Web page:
[Table of Contents] [Chapter 4]
Strategy is the art and science of translating national security objectives into practical military plans and operations. Strategy formulation in an age of revolution in affairs is especially challenging. Our two strategy essays by two premier military thinkers, Col John Warden and Col Richard Szafranski, debate the issue of just how innovative strategy formulation must be in the midst of a military revolution. Col Warden argues that war in the twenty-first century will be significantly different for the United States from anything encountered before the Gulf War. However, Col Szafranski contends that there may not be really much that is revolutionary in contemporary notions of parallel war and hyperwar.
Col Warden believes that twenty-first century strategy will have to ensure great precision: high casualties will not be politically tolerable; collateral damage must be minimized; nonlethal weapons will have wide application; and manipulation of information will be critical. Strategy will have to concentrate on an enemys entire system of organization and activity, not simply its armed forces.
Using the five-ring analogy, Col Warden proposes that strategy should target an adversarys leadership, energy or resources, infrastructure, population, and armed forces. This would make airpower the dominant instrument of such new era warfare. Simultaneously attacking these essential components rather than concentrating solely on enemy armed forces is the essence of Wardens strategy. Warden believes that the five-ring analysis gives us a good picture of what to strike, and that we must view the enemy as a system, not an independent mass of tanks, aircraft, or dope pushers. Wardens goal is to make the cost political, economic, and militaryto the enemy higher than he is willing to pay, or to impose strategic or operational paralysis on him so that he would become incapable of acting.
Col Szafranski, however, questions whether proposals like Col Wardens aiming at the simultaneous reduction of the enemy systems overall energy level, so that the organic system goes into shock are really new. Is attacking the various centers of gravity in parallel and with hyper speed really a new theory of war? Szafranski argues that simultaneous and integrated attacks have long been the goal of combined arms. Attacks on the leader and leadership are not new goals of warfare, whether the enemy was viewed as a system, or not, in the past. Col Szafranski adds that the nuclear attack single integrated operations plan (SIOP), long used by the US Air Force Strategic Air Command, promoted and planned for parallel war and hyperwar long before `the five rings came into vogue.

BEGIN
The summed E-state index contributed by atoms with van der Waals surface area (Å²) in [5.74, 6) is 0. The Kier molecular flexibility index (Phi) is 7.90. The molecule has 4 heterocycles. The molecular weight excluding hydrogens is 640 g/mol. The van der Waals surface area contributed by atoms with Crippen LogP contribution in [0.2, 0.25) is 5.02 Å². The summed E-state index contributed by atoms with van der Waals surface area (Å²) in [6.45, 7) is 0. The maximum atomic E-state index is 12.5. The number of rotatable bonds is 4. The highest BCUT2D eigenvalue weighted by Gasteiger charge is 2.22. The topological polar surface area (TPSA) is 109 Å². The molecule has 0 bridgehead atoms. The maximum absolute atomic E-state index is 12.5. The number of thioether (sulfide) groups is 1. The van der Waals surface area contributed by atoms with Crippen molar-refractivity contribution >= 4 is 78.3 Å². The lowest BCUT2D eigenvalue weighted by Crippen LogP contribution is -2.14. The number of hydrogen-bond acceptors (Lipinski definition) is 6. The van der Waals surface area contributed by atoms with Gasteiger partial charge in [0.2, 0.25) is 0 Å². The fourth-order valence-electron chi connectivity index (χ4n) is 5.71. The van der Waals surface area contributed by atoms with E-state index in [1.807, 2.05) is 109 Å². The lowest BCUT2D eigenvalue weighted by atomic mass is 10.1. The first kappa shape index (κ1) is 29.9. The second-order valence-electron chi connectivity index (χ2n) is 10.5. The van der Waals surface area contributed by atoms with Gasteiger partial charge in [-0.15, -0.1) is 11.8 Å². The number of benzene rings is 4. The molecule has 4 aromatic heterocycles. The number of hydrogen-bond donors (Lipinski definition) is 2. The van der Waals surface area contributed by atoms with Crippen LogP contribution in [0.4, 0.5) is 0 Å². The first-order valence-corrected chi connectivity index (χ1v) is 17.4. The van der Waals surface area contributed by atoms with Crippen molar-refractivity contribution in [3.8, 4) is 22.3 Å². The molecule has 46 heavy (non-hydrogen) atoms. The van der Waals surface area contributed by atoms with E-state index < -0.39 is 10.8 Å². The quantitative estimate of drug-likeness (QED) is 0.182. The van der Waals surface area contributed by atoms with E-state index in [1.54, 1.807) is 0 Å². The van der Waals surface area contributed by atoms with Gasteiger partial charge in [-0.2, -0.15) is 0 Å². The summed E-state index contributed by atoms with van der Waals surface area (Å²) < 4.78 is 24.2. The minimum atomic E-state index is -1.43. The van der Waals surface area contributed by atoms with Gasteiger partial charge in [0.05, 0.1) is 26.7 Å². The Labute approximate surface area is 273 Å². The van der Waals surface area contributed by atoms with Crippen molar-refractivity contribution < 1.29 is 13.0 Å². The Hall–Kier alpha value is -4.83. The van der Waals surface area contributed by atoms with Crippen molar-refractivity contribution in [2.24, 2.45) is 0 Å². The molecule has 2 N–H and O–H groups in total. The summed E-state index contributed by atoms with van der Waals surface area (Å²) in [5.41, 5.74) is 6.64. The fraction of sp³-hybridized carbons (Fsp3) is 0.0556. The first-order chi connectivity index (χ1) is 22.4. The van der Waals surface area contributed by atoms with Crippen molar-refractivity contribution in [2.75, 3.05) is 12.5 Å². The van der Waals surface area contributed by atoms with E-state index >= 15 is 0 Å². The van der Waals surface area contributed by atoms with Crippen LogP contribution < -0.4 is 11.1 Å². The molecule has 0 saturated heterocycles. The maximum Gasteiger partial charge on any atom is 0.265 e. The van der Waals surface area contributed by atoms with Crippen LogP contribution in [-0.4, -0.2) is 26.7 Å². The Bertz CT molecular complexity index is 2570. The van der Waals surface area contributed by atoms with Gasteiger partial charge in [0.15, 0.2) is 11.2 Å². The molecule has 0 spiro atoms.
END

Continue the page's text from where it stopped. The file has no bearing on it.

While Col Wardens essay implies that the five-rings strategy can work against very large states like China, or versus almost any adversary, Col Szafranski limits its utility to smaller industrialized states and is dubious regarding utility against terrorist or insurgent organizations. Worse, writes Szafranski, airpower cannot make the decisive and dominant contribution to [counterterrorism and counter-insurgency] much to the chagrin of airpower advocates.
Col Warden was a key planner and organizer of the allied air campaign that gave the Coalition air superiority over Saddam Husseins air force in the 1991 Gulf War. Parallel war and hyperwar did shock and paralyze the Iraqi state and its military forces. Wardens essay suggests that this same parallel war and hyperwar approach, emphasizing airpower as the key to rapid and complete victory, can and should be applied in future conflicts in the twenty-first century.
However, Col Szafranski argues that this theory of fighting wars, and the central role assigned to airpower in it, does not apply to all kinds of conflicts. Szafranski contends that we still have not found a theory of airpower and air strategy that applies universally. Indeed, this leads to the question of whether or not one air doctrine and military strategy for all contingencies can be effective across the entire spectrum of types of conflicts and types of adversaries that the United States and its allies may confront in the future. Perhaps, instead, there should be a search for multiple air doctrines for various alternative types of conflicts and enemies.
The reader can decide for himself or herself what is new or different in Col Wardens air theory for the twenty-first century, and whether the same strategy will work across the spectrum of conflicts. What both Col Warden and Col Szafranski do agree on is that paralyzing or neutralizing an enemys critical warfighting assetswhether military or civilian, whether physical or psychologicalis important for strategy success in twenty-first century warfare.&127;
The conclusions and opinions expressed in this document are those of the author cultivated in the freedom of expression, academic environment of Air University. They do not reflect the official position of the US Government, Department of Defense, the United States Air Force or the Air University.
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